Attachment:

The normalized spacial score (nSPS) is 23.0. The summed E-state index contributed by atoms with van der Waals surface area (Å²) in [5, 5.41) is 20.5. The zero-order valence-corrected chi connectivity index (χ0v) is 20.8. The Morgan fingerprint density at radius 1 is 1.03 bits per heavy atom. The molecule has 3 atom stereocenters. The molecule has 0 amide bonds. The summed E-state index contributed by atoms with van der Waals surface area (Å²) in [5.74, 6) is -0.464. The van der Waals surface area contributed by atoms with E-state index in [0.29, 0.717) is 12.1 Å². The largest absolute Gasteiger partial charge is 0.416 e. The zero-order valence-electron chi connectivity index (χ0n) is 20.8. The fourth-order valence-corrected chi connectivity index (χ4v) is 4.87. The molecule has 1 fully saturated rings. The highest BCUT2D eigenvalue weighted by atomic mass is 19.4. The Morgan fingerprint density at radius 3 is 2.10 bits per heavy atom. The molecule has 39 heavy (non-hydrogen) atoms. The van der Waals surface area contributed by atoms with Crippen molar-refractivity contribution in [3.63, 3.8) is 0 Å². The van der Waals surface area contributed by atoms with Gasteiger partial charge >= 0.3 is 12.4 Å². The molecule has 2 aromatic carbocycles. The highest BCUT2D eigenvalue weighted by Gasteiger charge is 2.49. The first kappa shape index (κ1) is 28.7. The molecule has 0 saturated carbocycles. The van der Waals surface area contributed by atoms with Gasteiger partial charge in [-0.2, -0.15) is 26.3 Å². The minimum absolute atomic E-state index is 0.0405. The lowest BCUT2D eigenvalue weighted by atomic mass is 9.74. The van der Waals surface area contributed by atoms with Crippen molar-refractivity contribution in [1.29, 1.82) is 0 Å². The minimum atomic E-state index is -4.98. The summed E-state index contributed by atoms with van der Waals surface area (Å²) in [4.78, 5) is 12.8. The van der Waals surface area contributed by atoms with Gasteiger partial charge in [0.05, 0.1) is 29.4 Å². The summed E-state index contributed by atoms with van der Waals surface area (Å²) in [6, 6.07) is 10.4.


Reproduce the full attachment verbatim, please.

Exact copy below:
The normalized spacial score (nSPS) is 23.0. The summed E-state index contributed by atoms with van der Waals surface area (Å²) in [5, 5.41) is 20.5. The zero-order valence-corrected chi connectivity index (χ0v) is 20.8. The Morgan fingerprint density at radius 1 is 1.03 bits per heavy atom. The molecule has 3 atom stereocenters. The molecule has 0 amide bonds. The summed E-state index contributed by atoms with van der Waals surface area (Å²) in [5.74, 6) is -0.464. The van der Waals surface area contributed by atoms with E-state index in [0.29, 0.717) is 12.1 Å². The largest absolute Gasteiger partial charge is 0.416 e. The zero-order valence-electron chi connectivity index (χ0n) is 20.8. The fourth-order valence-corrected chi connectivity index (χ4v) is 4.87. The molecule has 1 fully saturated rings. The highest BCUT2D eigenvalue weighted by atomic mass is 19.4. The Morgan fingerprint density at radius 3 is 2.10 bits per heavy atom. The molecule has 39 heavy (non-hydrogen) atoms. The van der Waals surface area contributed by atoms with Crippen molar-refractivity contribution in [3.63, 3.8) is 0 Å². The van der Waals surface area contributed by atoms with Gasteiger partial charge >= 0.3 is 12.4 Å². The molecule has 2 aromatic carbocycles. The highest BCUT2D eigenvalue weighted by Gasteiger charge is 2.49. The first kappa shape index (κ1) is 28.7. The molecule has 0 saturated carbocycles. The van der Waals surface area contributed by atoms with Gasteiger partial charge in [-0.2, -0.15) is 26.3 Å². The minimum absolute atomic E-state index is 0.0405. The lowest BCUT2D eigenvalue weighted by atomic mass is 9.74. The van der Waals surface area contributed by atoms with Crippen molar-refractivity contribution in [1.29, 1.82) is 0 Å². The minimum atomic E-state index is -4.98. The summed E-state index contributed by atoms with van der Waals surface area (Å²) in [4.78, 5) is 12.8. The van der Waals surface area contributed by atoms with Gasteiger partial charge in [0.05, 0.1) is 29.4 Å². The summed E-state index contributed by atoms with van der Waals surface area (Å²) in [6, 6.07) is 10.4.